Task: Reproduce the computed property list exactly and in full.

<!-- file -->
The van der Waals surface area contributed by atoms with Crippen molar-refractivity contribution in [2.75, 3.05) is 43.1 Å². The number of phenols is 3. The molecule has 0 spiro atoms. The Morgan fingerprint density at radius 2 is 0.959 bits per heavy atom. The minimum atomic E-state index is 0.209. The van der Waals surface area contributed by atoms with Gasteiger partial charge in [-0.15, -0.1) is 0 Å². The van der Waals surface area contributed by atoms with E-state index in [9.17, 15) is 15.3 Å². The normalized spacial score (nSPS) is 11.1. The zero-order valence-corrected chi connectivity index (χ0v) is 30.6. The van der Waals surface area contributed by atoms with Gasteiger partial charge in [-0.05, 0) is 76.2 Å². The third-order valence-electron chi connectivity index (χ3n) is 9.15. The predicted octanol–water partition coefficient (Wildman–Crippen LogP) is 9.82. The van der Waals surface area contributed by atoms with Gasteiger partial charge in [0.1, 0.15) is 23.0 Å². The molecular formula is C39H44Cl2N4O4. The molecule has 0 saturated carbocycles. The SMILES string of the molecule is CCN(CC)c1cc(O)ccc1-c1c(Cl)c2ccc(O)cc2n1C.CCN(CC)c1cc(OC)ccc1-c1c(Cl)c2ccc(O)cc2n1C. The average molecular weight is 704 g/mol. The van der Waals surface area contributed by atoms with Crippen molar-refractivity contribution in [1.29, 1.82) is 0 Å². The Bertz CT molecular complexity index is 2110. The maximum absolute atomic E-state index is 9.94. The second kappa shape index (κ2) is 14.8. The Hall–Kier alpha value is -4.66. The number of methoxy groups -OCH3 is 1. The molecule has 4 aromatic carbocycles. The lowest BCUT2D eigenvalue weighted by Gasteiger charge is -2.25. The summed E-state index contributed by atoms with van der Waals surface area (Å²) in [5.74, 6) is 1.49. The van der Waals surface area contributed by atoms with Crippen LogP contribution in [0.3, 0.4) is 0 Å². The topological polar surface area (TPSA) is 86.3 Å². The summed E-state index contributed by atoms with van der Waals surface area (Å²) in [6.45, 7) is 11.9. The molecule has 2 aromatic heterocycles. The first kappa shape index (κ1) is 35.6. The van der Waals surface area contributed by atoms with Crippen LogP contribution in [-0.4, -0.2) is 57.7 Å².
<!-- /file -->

The van der Waals surface area contributed by atoms with Crippen molar-refractivity contribution in [2.75, 3.05) is 43.1 Å². The number of phenols is 3. The molecule has 0 spiro atoms. The Morgan fingerprint density at radius 2 is 0.959 bits per heavy atom. The minimum atomic E-state index is 0.209. The van der Waals surface area contributed by atoms with Gasteiger partial charge in [-0.15, -0.1) is 0 Å². The van der Waals surface area contributed by atoms with E-state index in [9.17, 15) is 15.3 Å². The normalized spacial score (nSPS) is 11.1. The zero-order valence-corrected chi connectivity index (χ0v) is 30.6. The van der Waals surface area contributed by atoms with Gasteiger partial charge in [-0.05, 0) is 76.2 Å². The third-order valence-electron chi connectivity index (χ3n) is 9.15. The predicted octanol–water partition coefficient (Wildman–Crippen LogP) is 9.82. The van der Waals surface area contributed by atoms with Gasteiger partial charge in [0.1, 0.15) is 23.0 Å². The molecular formula is C39H44Cl2N4O4. The molecule has 0 saturated carbocycles. The SMILES string of the molecule is CCN(CC)c1cc(O)ccc1-c1c(Cl)c2ccc(O)cc2n1C.CCN(CC)c1cc(OC)ccc1-c1c(Cl)c2ccc(O)cc2n1C. The average molecular weight is 704 g/mol. The van der Waals surface area contributed by atoms with Crippen molar-refractivity contribution in [1.29, 1.82) is 0 Å². The Bertz CT molecular complexity index is 2110. The maximum absolute atomic E-state index is 9.94. The second kappa shape index (κ2) is 14.8. The Hall–Kier alpha value is -4.66. The number of methoxy groups -OCH3 is 1. The molecule has 4 aromatic carbocycles. The lowest BCUT2D eigenvalue weighted by Gasteiger charge is -2.25. The summed E-state index contributed by atoms with van der Waals surface area (Å²) in [5.74, 6) is 1.49. The van der Waals surface area contributed by atoms with Crippen LogP contribution in [0.3, 0.4) is 0 Å². The topological polar surface area (TPSA) is 86.3 Å². The summed E-state index contributed by atoms with van der Waals surface area (Å²) in [6.45, 7) is 11.9. The molecule has 2 aromatic heterocycles. The first kappa shape index (κ1) is 35.6. The van der Waals surface area contributed by atoms with Crippen LogP contribution in [-0.4, -0.2) is 57.7 Å².